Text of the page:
Tomorrow, France will make an important decision: 46 million French voters have to choose between the socialist leader François Hollande and the current president Nicolas Sarkozy.
The two were the most voted in the first round and reached so the second round. A. Ginori, for “La Repubblica”, writes that it will be the classic “photofinish victory”, because there are still 7 million people undecided and most polls show that there is not a big gap between the two candidates.
Therefore, the challenge promises to be interesting. Obviously not only the French but also all European citizens are waiting to know who will be the new (or the reappointed) face of a key country in the european and the world scene.
In recent days the poll published by El Universal and Buendia & Laredo shows that the PRI candidate (Enrique Pena Nieto) is leading the public opinion preferences with 18.8 points ahead of the PAN candidate (Josefina Vazquez Mota) and 25.6 points from the PRD candidate (Andres Manuel Lopez Obrador), points out Francisco Valdes Ugalde from El Universal.
There is no shortage of reasons for pulling down the Manmohan Singh government, with the controversy over the railway budget being only the latest example of UPA’s inability to push through necessary reform and manage its coalition partners. “The UPA is a lame-duck administration hobbled by lack of decisive leadership and hounded by obstreperous allies”, argues Coomi Kapoor. However, the government is likely to survive for a while longer because none of the political parties are ready for a general election at this stage. (article here)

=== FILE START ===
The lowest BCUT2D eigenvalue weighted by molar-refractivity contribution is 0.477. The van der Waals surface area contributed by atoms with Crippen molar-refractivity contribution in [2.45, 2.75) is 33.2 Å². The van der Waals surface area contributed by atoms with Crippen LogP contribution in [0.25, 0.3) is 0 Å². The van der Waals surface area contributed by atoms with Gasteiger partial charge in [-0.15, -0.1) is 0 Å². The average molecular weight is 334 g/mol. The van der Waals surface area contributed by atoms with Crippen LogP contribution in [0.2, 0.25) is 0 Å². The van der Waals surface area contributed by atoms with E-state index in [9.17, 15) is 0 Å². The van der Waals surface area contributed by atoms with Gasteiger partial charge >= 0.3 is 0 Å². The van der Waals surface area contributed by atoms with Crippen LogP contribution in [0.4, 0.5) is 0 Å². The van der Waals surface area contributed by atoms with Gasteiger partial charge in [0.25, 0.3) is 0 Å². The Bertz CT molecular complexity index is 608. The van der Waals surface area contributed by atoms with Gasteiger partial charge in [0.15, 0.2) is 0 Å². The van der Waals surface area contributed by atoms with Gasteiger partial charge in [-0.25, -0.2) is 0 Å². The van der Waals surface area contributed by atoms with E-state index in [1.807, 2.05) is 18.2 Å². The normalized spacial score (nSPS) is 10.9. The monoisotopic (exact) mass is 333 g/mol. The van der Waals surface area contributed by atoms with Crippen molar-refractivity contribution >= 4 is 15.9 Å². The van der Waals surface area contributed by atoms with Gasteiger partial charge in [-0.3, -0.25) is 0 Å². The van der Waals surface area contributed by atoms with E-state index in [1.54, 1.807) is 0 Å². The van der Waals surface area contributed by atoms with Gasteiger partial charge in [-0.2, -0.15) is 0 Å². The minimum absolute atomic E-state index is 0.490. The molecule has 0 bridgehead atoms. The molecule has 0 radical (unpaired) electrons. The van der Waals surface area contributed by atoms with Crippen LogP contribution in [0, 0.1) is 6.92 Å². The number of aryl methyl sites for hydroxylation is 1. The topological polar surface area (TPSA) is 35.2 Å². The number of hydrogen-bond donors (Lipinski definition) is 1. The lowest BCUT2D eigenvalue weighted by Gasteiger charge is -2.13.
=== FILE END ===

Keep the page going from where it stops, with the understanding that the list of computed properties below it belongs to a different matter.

The “First Past the Post” system disproportionately awarded victory to the Samajwadi Party in the Uttar Pradesh elections. Srinivasan Ramani argues in this article that there would have been a truly representative verdict if seats were allocated according to a mixed proportional representation system, which would allow for transferable votes. If this electoral trend of 2012 occurs regularly and the larger parties continue to focus on a limited set of cases in the communities, the clamour for a proportional representation system is likely to increase.